Earlier this month, newly elected Indian Prime Minister Narendra Modi's administration delivered its first budget. This bears serious attention as the budget is a good indication of the government’s focus and prioritization over the remainder of fiscal 2014 and the entire fiscal 2015.
In a recent speech, Federal Reserve Bank of Dallas president Richard Fisher aptly remarked, “Stock market metrics such as price to projected forward earnings, price-to-sales ratios and market capitalization as a percentage of GDP are at eye-popping levels not seen since the dot-com boom of the late 1990s.”
This weekend approximately half of US households will be watching the Denver Broncos and Seattle Seahawks compete in the 48th edition of the National Football League’s Super Bowl. It is typically a time when stock market observers cast seriousness aside and consider what the game’s outcome will mean for equity prices by examining the Super Bowl Indicator. First proposed in 1978, this theory holds that stocks will rise in the coming year if an original NFL franchise wins, but will fall if an old AFL team wins.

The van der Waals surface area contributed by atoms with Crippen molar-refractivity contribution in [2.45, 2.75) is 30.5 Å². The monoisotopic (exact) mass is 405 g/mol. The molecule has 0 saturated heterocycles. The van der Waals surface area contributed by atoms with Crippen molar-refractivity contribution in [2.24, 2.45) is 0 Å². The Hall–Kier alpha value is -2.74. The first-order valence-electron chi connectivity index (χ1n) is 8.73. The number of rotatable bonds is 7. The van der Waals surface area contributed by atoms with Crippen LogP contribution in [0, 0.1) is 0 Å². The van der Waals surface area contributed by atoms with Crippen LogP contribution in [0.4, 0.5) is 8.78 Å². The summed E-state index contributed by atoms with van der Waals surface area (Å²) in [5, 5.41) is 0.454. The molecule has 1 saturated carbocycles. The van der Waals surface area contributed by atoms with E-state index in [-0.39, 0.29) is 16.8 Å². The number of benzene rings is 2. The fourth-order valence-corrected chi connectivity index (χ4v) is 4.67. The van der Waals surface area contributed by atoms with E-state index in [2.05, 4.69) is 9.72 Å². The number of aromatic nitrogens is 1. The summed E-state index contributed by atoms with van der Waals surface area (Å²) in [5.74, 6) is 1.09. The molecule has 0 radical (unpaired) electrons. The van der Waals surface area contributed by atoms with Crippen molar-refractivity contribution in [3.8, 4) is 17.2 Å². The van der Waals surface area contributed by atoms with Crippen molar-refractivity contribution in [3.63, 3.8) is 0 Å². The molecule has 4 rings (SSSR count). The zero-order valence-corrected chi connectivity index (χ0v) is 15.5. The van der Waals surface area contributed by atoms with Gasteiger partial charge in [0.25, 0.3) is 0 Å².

As the bull market for US stocks approaches its fifth anniversary, we are starting to see signs typically associated with the latter stages of a multi-year advance in equities. Bearish sentiment, widely seen as a contrarian indicator, has dropped to levels not seen in a generation, retail investors are returning to stocks, and the IPO market has been surging. As further evidence, in the name of innovation, Wall Street is once again rolling out risky products that are almost certain to disappoint the unwitting buyer.
Lies, damned lies, and earnings management. If 20% of firms misrepresent economic reality through earnings management, analysts and portfolio managers must protect themselves by knowing how, why, and when individuals lie. Quantitative methods with forensic formulas, such as the Beneish model, offer part of the necessary skills to distinguish earnings manipulation from earnings management.
As most global stock markets have been on a tear of late, we thought it would be timely to ask readers what posed the greatest threat to equity markets. Over 37% of the 974 respondents to this poll believe that a global economic slowdown is the greatest risk to stocks.
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